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Wednesday, June 8, 2011

PACKING FOR THE FIELD

Packing for a trip is fraught with a mix of excitement, anxiety and, to some degree, paranoia. Much of the work that I'll be doing on a upcoming archaeology assignment involves shooting without touching the camera. Essentially, I'll be using OnOne Software's DSLR Camera Remote on my iPad paired with Nikon's Camera Control Pro to fire the camera wirelessly so it then captures imagery and routes it directly to the computer. It's a critical component to shooting a data set of over 50 images of an artifact as any camera movement will compromise the post-production steps.

If you get out there in the field and the images don't transfer or there is a glitch in the system or a critical piece of gear is back in the office, it can make or break the success of the project. It's the Eagle Scout in me that makes multiple lists and starts assembling gear several days in advance of takeoff. If it's not there when I land, it's time to improvise.


Travis Doering, the team leader for the upcoming project, shared one such improvisation with me for protecting hard drives when working in the field. He uses neoprene beer coozies to wrap up any hard drives to keep them comfy during travel days and also out in the field. The great thing about them is that they are multi-purpose. A great idea worth sharing.

Wednesday, June 1, 2011

THE TIMELESS QUALITY OF BLACK AND WHITE

During portrait sessions these past two weeks, I stepped away from the lighting scenario and worked with natural light to make portraits that I intended to convert to black and white. I still miss shooting black and white emulsion and often shoot with 120 when doing portraits but I didn't have the luxury of toting my Mamiya to these sessions. These images are ultimately not going to make my new portrait book but I wanted to publish them here on the blog.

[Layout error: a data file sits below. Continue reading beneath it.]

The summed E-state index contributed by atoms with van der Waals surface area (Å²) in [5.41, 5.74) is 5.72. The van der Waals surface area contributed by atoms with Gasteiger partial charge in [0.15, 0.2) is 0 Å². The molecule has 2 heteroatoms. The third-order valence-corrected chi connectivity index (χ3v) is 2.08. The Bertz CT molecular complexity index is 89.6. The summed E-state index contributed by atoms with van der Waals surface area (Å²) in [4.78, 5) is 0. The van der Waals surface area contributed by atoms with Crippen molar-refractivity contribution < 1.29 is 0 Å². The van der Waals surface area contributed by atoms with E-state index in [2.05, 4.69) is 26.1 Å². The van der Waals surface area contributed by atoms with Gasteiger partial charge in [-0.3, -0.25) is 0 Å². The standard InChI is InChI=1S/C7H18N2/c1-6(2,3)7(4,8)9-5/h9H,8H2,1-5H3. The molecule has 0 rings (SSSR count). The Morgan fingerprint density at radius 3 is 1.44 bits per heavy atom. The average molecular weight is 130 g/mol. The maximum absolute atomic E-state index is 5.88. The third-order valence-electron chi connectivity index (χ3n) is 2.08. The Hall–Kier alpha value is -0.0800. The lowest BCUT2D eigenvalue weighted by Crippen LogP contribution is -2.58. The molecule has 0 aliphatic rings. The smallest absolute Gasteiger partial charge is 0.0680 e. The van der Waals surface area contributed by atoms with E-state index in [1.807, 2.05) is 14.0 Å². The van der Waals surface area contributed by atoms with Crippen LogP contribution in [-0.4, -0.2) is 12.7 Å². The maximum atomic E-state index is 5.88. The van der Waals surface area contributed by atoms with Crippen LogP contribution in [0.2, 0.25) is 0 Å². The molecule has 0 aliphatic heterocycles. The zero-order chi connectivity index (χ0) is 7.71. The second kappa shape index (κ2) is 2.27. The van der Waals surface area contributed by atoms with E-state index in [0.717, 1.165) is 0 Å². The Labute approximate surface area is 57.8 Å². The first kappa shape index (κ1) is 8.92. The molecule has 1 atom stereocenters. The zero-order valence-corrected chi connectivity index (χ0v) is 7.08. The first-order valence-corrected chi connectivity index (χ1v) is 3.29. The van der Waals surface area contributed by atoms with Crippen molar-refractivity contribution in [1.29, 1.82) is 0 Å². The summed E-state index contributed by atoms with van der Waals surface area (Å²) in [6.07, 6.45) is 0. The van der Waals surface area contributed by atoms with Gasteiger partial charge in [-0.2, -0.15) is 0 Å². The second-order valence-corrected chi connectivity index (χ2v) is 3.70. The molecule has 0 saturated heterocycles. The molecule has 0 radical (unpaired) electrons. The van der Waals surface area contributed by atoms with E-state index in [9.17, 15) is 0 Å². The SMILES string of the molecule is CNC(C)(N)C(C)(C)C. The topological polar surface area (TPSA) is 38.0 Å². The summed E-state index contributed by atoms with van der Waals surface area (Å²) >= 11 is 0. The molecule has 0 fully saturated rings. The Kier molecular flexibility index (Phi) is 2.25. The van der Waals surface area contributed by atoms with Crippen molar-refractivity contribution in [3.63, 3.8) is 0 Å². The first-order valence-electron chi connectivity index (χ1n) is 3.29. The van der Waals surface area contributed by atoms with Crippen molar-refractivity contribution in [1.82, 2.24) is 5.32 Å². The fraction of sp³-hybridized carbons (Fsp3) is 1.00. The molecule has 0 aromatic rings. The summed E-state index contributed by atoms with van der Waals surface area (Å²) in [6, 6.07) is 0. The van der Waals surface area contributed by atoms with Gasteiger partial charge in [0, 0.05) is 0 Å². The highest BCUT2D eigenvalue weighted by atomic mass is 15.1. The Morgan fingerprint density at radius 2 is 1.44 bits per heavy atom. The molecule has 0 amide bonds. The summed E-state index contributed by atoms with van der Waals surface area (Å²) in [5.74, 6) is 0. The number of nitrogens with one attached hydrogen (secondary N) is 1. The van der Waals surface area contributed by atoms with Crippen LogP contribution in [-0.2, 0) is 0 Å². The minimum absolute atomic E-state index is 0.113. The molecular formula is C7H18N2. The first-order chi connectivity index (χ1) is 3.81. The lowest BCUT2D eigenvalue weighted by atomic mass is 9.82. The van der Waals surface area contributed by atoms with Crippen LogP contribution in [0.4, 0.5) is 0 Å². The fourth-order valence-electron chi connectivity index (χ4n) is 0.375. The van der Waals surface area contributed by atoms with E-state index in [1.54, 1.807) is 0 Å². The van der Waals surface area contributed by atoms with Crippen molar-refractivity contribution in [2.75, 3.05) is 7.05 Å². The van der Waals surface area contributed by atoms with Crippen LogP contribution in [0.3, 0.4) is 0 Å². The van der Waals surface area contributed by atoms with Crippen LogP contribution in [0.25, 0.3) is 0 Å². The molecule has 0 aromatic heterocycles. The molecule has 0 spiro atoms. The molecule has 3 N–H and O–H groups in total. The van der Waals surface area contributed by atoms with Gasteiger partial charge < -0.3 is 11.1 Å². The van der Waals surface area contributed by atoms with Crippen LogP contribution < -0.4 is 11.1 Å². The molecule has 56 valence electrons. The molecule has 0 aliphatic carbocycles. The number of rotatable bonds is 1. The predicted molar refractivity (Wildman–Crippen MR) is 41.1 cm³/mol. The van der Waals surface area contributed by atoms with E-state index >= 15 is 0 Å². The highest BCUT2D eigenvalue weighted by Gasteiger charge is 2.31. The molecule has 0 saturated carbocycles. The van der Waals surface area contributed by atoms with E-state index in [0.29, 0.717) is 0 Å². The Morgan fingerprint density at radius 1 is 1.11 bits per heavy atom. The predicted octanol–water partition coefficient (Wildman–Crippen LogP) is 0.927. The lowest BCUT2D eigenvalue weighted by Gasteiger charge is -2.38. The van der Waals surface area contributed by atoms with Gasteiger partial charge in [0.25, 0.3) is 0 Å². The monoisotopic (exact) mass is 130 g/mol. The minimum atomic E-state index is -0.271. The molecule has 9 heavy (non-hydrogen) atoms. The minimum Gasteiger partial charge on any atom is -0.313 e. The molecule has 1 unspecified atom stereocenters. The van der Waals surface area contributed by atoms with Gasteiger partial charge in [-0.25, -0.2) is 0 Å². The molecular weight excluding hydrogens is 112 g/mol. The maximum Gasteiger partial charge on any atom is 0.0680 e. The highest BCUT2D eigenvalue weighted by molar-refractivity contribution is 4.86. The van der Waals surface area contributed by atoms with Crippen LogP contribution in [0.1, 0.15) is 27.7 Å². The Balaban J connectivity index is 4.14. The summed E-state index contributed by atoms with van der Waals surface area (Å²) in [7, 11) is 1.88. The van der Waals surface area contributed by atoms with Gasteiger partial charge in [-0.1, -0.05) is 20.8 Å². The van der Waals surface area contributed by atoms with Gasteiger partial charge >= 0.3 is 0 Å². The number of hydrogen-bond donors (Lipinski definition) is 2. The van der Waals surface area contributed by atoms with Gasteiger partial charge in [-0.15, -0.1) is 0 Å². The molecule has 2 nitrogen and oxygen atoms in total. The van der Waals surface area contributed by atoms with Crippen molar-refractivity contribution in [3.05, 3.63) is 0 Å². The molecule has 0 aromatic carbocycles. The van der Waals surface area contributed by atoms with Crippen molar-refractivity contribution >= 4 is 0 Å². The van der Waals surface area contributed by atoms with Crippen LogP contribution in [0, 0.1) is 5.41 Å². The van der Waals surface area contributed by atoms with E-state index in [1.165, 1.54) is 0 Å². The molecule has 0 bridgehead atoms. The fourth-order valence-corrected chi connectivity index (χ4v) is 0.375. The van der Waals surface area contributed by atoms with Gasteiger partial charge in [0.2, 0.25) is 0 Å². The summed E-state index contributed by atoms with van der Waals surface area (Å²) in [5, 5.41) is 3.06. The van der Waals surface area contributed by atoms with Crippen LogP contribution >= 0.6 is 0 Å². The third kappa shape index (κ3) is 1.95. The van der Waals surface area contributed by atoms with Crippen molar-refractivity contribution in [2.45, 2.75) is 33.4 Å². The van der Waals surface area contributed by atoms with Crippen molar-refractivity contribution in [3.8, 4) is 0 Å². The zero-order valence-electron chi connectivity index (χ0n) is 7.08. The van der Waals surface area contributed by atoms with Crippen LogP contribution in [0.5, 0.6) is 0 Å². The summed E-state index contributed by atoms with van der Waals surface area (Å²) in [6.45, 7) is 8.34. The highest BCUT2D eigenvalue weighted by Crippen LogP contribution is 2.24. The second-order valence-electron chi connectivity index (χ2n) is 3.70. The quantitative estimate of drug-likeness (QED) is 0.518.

The portrait I did of pilot captain, sailor and yarn spinner Warwick Cahill was done on the bow of his cruiser Providence and was one of a series of a images done prior to "lighting" him up with strobes. He was looking off in the distance at my assistant and the image jumped out later in the editing.

Yesterday, I had the pleasure of spending the day in Vernonburg, Georgia working with painter, illustrator, artist extraordinaire Katherine Sandoz. She graciously gave me two hours of her time in her red barn studio and we worked with a lighting setup and then natural light outdoors on the barn's porch.

One of the most compelling images that came from the shoot, however, was a casual portrait in her living room as we shared coffee after a lunch provided by her artist friend McCay. Working with her was a true collaboration — we started with very formal portraiture and then she began working and occasionally stopped for a second, mid-stroke, to turn and give me a chance to shoot. It was a very fluid process.

Philip Polk Palmer described his voice and style as somewhere between Jim Morrison and Tom Waits and cited Nick Cave and Leonard Cohen as among his influences. I listened to his music at lunch on CD with Katherine so it was a seamless transition into our afternoon session working at an old, dilapidated greenhouse. Really terrific music.

We talked for a while about music and the recording options using digital technology. I'm looking forward to trying some of his suggestions with my own feeble recording efforts. After working three setups in the greenhouse, we stepped into the shifting light of afternoon and he sat on a rusty barrel swarmed by kudzu and vines. The contrast of his white shirt and peppery beard against the green was ideal for black and white.

There is a real timeless feel to working in monochrome, exposing for the shadows and printing for the highlights. I still enjoy film but I'm excited about incorporating Nik Silver Efex Pro into future digital work to take the tones to new places.
 
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